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hs80150.jpgbuy prints of select halfsquatch photographs at etsy or dawanda. (prints of all photographs are available upon request) day 80

Rebecca agreed with Aaron, the skinny, goateed man from the animal rights group. The way Tucky Thompson was using her mother was an outrage, it was pure exploitation, it was inhumane. He’d turned her death into a freak show, sideshow — a circus complete with a big-top tent.

Rebecca and Devin sat in collapsing lawn chairs, in the backyard of the house the activists were renting during their protest of Tucky Thompson’s Sasquatch Circus. Someone offered Rebecca a tofu burger. She wrinkled her nose. “No thanks.”

Tucky had no right. And Aaron bet he had no rights, either, legally – if Rebecca was to step up, stand up for her mother. Aaron explained that he was an animal rights lawyer. “This isn’t just about your individual case,” Aaron said. “It’s about the bigger picture.”

“Exactly!” Devin exclaimed. “That’s exactly what I’ve been saying all along. It’s about the bigger picture.”
Rebecca snacked on a handful of organic corn chips and nodded. She couldn’t admit she was having trouble seeing this bigger picture that had everyone so wound up. She wanted to see her mother and understand more about her life and her people. If they’re people? Are they people? She shook off the questions. Aaron and his group said they’d help. They’d given her and Devin a place to stay and rounded up resource and research materials for her. There were Sasquatch books and videos, photocopies of magazine articles and print-outs from websites. “We are at your disposal. We can help you. We can make this happen for all of us,” Aaron said. Girls with nose rings and dreadlocks fluttered around with plates of vegetable sandwiches and bowls of organic chips and salsa. “Anything you need – just ask.”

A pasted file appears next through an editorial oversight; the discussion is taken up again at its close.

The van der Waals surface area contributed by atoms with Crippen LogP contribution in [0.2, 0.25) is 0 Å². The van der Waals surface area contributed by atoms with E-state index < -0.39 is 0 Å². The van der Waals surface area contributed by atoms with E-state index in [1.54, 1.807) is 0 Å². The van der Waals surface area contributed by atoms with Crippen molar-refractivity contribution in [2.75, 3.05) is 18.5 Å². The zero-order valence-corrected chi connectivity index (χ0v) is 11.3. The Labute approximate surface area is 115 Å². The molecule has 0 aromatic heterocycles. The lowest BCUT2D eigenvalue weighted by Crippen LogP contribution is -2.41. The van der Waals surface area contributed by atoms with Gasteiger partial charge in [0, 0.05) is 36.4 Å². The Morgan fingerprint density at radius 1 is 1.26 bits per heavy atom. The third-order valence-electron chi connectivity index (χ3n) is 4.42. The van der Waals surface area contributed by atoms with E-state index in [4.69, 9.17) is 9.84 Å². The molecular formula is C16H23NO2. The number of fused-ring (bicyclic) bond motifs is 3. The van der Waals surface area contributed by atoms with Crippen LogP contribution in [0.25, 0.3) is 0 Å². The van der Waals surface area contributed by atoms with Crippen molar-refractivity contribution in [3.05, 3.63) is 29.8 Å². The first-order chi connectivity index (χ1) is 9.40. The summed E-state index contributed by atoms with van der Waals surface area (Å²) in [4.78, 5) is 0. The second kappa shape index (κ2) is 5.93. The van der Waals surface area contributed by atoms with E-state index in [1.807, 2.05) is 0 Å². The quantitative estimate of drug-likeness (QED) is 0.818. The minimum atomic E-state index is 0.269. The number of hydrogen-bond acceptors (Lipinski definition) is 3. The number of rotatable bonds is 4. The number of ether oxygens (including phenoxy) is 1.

Aaron told them that the organization worked with celebrities all the time, and at this Rebecca was chuffed. They think I’m a celebrity, she thought.

They discussed strategy well into the night. Or, more aptly, Aaron and Devin discussed strategy while Rebecca ate more chips — there was a seemingly endless supply — and nodded in time with the warble of hipster folk music as much as she did in response to Aaron and Devin’s suggestions.

Rebecca couldn’t simply show up at Tucky Thompson’s Sasquatch Circus and demand custody of her mother. No. The confrontation had to be carefully planned and executed.

Rebecca couldn’t wander about town, not without purpose and certainly not without either Devin or Aaron at her side. Devin appointed himself her manager; Aaron would deal with the press.

And, Aaron said, Rebecca couldn’t shave or wax or pluck or use depilatory creams, powders or pastes. They needed her relation to the Lady Sasquatch to be obvious. “I understand that this is a very personal matter, Rebecca,” he said.

“Don’t worry, she won’t.” Devin answered for her.

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                                                                                                                                                          ©2008 pamela klaffke